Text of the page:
Use up leftover cranberry sauce by putting it in cranberry orange macarons! Orange-flavored macaron shells and orange buttercream pair perfectly with cranberry sauce leftover after the holidays. This is the best way to use up leftover cranberry sauce, and even people who aren’t big fans love these macarons.
If you’ve never made macarons before, rest assured! I have plenty of tips and tricks in the body of this post to make you feel confident in the kitchen. I highly recommend reading through (or at least skimming) through the tips. Macarons are finicky creatures, and the more certain you go into making macarons, the better they’ll pop out of your oven. Let’s get started on how to make cranberry orange macarons with leftover cranberry sauce!
Ingredients for Cranberry Orange Macarons
French macarons require only four ingredients to get right; it’s the fillings that add to the list here! Macarons are made with a simple mix of almond flour and powdered sugar and meringue, from egg whites and granulated sugar. Add orange extract and food coloring for an extra wow factor.
- Egg whites, from four large eggs. For best results, use fresh eggs rather than egg whites in a carton. Those egg whites are pasteurized and may not whip into a meringue.
- Granulated sugar. Sugar helps to stabilize the meringue, allowing you to fold in the almond flour mixture and rest the macarons without worrying about a collapsed meringue.
- Almond flour. Almond flour provides structure for the macaron shell and a nutty flavor.
- Powdered sugar. Powdered sugar helps to thicken the macaron batter and provide structure.
- Orange extract. The easiest way to add flavor to macaron shells is by adding a bit of extract. In this case, the orange extract pairs with the orange zest in the buttercream for a well-rounded, citrusy flavor.
- Red, brown, and orange gel food coloring (optional). Regular food coloring will not work! If you don’t have any gel food coloring, I recommend this kit from Americolor. It has all the colors you’ll need!
- Unsalted butter. Unsalted butter makes up the body of the orange buttercream.
- Milk. This buttercream is much easier to pipe if you thin out with a little bit of milk. I like using oat milk, but you can use whatever you like best.
- An orange. We’ll use the zest from an entire orange, so pick a good one!
- Chilled cranberry sauce. One of the most important ingredients for cranberry orange macarons. I use my cranberry orange sauce recipe, but use whichever cranberry sauce you have on hand. The chunky, homemade kind is my favorite, but jellied cranberry sauce will also work well.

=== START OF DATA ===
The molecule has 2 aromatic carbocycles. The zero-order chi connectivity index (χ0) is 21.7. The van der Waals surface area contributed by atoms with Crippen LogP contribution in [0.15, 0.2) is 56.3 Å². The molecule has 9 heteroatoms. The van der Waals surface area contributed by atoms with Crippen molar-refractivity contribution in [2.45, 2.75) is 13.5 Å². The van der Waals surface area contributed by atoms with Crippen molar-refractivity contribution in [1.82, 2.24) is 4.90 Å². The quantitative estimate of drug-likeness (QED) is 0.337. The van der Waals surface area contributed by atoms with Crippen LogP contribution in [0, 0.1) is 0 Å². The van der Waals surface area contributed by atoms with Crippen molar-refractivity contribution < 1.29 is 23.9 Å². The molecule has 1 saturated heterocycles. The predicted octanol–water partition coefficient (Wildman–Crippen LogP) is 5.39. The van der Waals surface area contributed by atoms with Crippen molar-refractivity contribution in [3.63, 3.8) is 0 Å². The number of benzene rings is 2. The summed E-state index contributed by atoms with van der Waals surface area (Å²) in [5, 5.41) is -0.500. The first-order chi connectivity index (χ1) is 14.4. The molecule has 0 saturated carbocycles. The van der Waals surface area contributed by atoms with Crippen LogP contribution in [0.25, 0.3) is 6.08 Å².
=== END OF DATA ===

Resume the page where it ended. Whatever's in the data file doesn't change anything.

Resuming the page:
How to Make Cranberry Orange Macarons
The most important thing to remember is that macarons are finicky. Even if they don’t look perfect, they’ll still taste great!
The number one tip I have for making French macaron shells is to be patient. It can take a number of tries to get a perfect batch. My first batch of macarons came out well enough, though there were a few cracked shells. It took me quite a few months, though, to feel confident that each batch I put in the oven would turn out.
Recommended Supplies for Making Macarons
Each oven and home variables vary. I can’t guarantee that these supplies will turn out perfect macs for you. I have used dark baking sheets and aluminum baking sheets and had success in different ovens. With my current oven, a light-colored aluminum baking sheet is essential for turning out macarons.
In my old house and old electric oven, I could use a dark nonstick pan and parchment paper on top of silicon macaron mats with no issues. In my new house and new gas oven, I have to use aluminum pans with silicon macaron mats (affiliate links). Even with my new gas oven, I battle hollow macarons on a regular basis. I recently purchased Breville’s Smart Oven Air Fryer Pro, which is completely electric, and I noticed a difference with just the first batch.
If you are following all the steps and your macarons still aren’t consistent after five batches, I would look into your supplies. Try changing one variable at a time to determine what the problem is.
The Perfect Meringue Base
A good meringue is key for a good macaron. French macarons generally call for aged or at least room temperature egg whites—I can use eggs directly from the fridge without a stabilizer because of the way I mix up my meringue.